It seemed to be a sector that was ripe for the picking for WhatsApp. And on 18 January, the messaging service duly announced the launch of an application dedicated to small businesses, called WhatsApp Business.
WhatsApp Business has new functionalities that small businesses will love, but be warned: verifying the accounts of these companies requires answers to some rather sensitive questions.
Despite the fact that it already had 1.3 billion users, the app had no specific functionalities for business. So the Facebook subsidiary decided to create a new app to help companies communicate more easily with their customers.
WhatsApp Business offers various new communication tools
Using the app, companies can create a professional profile and enter practical information such as their address, company description, how to reach them, opening hours etc.
WhatsApp Business also has an array of communication tools to automate and organise tasks, as well as providing quick replies to messages.
The “quick replies” function allows set messages to be written and sent at the touch of a button, to provide a rapid response to a frequently asked question.
Companies can also add their own automatic replies, such as a welcome or unavailable message when a customer begins a conversation.
Finally, there is access to statistics and use of the messenger service via a computer with WhatsApp Web making life easier and more flexible for businesses using the service.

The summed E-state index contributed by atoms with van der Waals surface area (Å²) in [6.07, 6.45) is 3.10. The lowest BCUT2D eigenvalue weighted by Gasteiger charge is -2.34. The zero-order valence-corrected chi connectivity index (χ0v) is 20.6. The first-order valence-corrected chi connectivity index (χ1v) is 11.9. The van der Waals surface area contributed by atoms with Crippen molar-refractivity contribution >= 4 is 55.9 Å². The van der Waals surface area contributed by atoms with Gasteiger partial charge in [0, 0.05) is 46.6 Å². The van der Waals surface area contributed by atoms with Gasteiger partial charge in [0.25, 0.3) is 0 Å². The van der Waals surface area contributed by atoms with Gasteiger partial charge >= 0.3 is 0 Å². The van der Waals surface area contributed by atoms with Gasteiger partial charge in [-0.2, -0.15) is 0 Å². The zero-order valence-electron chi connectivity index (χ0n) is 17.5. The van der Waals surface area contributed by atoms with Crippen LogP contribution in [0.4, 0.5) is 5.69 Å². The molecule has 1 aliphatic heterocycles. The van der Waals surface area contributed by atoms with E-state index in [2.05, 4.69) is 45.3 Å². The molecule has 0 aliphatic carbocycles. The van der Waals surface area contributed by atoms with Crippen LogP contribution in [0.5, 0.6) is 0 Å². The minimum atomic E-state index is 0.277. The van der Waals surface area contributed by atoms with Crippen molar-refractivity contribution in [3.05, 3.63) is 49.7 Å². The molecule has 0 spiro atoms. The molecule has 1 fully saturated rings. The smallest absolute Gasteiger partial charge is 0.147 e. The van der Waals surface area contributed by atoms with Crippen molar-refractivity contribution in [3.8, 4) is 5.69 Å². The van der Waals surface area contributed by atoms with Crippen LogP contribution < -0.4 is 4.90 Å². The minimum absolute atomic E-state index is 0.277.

WhatsApp Business is included in the main app for customers of companies using it, so they do not need to download an extra app to communicate with business profiles. They can also block the number of a company should they no longer wish to receive messages from them.
Companies can have their account certified, which means that WhatsApp verifies that the telephone number of the professional account does actually correspond to the company’s. No other details on this functionality have been provided by WhatsApp.
While it is as yet unclear as to how WhatsApp will proceed with this verification system, which appears simple enough at first sight, issues could be raised.
How is it possible, for example, to distinguish between legal companies and those operating “cash-in-hand”? WhatsApp could also come under fire if it certifies companies with certain political leanings. Last November for example, Twitter had to suspend its account verification process after giving a green tick to an American neo-Nazi!
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